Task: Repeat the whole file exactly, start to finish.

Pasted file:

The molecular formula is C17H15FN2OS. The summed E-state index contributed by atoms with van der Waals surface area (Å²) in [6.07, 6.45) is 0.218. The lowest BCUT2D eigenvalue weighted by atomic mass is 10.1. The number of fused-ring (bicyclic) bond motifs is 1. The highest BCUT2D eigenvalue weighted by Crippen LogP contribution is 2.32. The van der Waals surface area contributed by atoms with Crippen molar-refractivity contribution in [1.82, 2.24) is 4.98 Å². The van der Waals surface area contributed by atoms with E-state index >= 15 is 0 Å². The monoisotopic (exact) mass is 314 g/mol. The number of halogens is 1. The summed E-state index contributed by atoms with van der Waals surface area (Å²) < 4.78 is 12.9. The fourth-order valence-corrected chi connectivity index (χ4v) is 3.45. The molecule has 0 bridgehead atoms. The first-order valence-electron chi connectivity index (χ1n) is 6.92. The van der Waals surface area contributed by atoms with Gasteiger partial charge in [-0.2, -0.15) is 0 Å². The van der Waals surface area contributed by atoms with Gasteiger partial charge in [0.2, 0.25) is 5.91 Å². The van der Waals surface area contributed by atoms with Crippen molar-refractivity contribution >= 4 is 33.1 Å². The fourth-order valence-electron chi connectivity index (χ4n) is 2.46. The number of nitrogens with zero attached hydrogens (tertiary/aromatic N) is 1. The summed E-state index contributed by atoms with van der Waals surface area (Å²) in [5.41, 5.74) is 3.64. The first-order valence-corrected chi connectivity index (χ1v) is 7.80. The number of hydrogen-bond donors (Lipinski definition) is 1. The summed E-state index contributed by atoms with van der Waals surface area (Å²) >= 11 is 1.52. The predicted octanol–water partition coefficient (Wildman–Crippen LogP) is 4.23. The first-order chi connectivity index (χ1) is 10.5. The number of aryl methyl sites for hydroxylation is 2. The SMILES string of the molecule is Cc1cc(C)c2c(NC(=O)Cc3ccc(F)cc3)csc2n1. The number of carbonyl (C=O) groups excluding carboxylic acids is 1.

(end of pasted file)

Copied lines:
The molecular formula is C17H15FN2OS. The summed E-state index contributed by atoms with van der Waals surface area (Å²) in [6.07, 6.45) is 0.218. The lowest BCUT2D eigenvalue weighted by atomic mass is 10.1. The number of fused-ring (bicyclic) bond motifs is 1. The highest BCUT2D eigenvalue weighted by Crippen LogP contribution is 2.32. The van der Waals surface area contributed by atoms with Crippen molar-refractivity contribution in [1.82, 2.24) is 4.98 Å². The van der Waals surface area contributed by atoms with E-state index >= 15 is 0 Å². The monoisotopic (exact) mass is 314 g/mol. The number of halogens is 1. The summed E-state index contributed by atoms with van der Waals surface area (Å²) < 4.78 is 12.9. The fourth-order valence-corrected chi connectivity index (χ4v) is 3.45. The molecule has 0 bridgehead atoms. The first-order valence-electron chi connectivity index (χ1n) is 6.92. The van der Waals surface area contributed by atoms with Gasteiger partial charge in [-0.2, -0.15) is 0 Å². The van der Waals surface area contributed by atoms with Gasteiger partial charge in [0.2, 0.25) is 5.91 Å². The van der Waals surface area contributed by atoms with Crippen molar-refractivity contribution >= 4 is 33.1 Å². The fourth-order valence-electron chi connectivity index (χ4n) is 2.46. The number of nitrogens with zero attached hydrogens (tertiary/aromatic N) is 1. The summed E-state index contributed by atoms with van der Waals surface area (Å²) in [5.41, 5.74) is 3.64. The first-order valence-corrected chi connectivity index (χ1v) is 7.80. The number of hydrogen-bond donors (Lipinski definition) is 1. The summed E-state index contributed by atoms with van der Waals surface area (Å²) >= 11 is 1.52. The predicted octanol–water partition coefficient (Wildman–Crippen LogP) is 4.23. The first-order chi connectivity index (χ1) is 10.5. The number of aryl methyl sites for hydroxylation is 2. The SMILES string of the molecule is Cc1cc(C)c2c(NC(=O)Cc3ccc(F)cc3)csc2n1. The number of carbonyl (C=O) groups excluding carboxylic acids is 1.